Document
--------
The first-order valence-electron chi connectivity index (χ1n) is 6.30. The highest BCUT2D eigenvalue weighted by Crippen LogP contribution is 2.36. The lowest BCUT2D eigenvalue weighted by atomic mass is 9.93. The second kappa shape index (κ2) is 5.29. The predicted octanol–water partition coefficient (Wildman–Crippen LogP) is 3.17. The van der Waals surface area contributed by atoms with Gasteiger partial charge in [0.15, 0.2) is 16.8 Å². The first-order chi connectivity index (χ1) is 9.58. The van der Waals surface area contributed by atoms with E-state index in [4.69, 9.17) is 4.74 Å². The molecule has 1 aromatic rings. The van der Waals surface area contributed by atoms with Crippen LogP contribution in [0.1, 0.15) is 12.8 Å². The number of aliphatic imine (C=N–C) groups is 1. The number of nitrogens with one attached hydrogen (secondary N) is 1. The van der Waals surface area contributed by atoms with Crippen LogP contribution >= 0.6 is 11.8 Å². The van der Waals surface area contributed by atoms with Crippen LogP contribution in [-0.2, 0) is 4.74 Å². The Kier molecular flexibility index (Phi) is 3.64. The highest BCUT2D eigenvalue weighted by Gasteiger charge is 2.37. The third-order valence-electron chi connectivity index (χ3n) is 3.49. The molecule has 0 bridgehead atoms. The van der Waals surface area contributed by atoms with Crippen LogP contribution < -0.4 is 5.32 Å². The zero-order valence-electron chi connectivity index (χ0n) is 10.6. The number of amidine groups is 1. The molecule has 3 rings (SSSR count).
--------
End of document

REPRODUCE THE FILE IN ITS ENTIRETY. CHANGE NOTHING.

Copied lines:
The first-order valence-electron chi connectivity index (χ1n) is 6.30. The highest BCUT2D eigenvalue weighted by Crippen LogP contribution is 2.36. The lowest BCUT2D eigenvalue weighted by atomic mass is 9.93. The second kappa shape index (κ2) is 5.29. The predicted octanol–water partition coefficient (Wildman–Crippen LogP) is 3.17. The van der Waals surface area contributed by atoms with Gasteiger partial charge in [0.15, 0.2) is 16.8 Å². The first-order chi connectivity index (χ1) is 9.58. The van der Waals surface area contributed by atoms with E-state index in [4.69, 9.17) is 4.74 Å². The molecule has 1 aromatic rings. The van der Waals surface area contributed by atoms with Crippen LogP contribution in [0.1, 0.15) is 12.8 Å². The number of aliphatic imine (C=N–C) groups is 1. The number of nitrogens with one attached hydrogen (secondary N) is 1. The van der Waals surface area contributed by atoms with Crippen LogP contribution >= 0.6 is 11.8 Å². The van der Waals surface area contributed by atoms with Crippen LogP contribution in [-0.2, 0) is 4.74 Å². The Kier molecular flexibility index (Phi) is 3.64. The highest BCUT2D eigenvalue weighted by Gasteiger charge is 2.37. The third-order valence-electron chi connectivity index (χ3n) is 3.49. The molecule has 0 bridgehead atoms. The van der Waals surface area contributed by atoms with Crippen LogP contribution < -0.4 is 5.32 Å². The zero-order valence-electron chi connectivity index (χ0n) is 10.6. The number of amidine groups is 1. The molecule has 3 rings (SSSR count).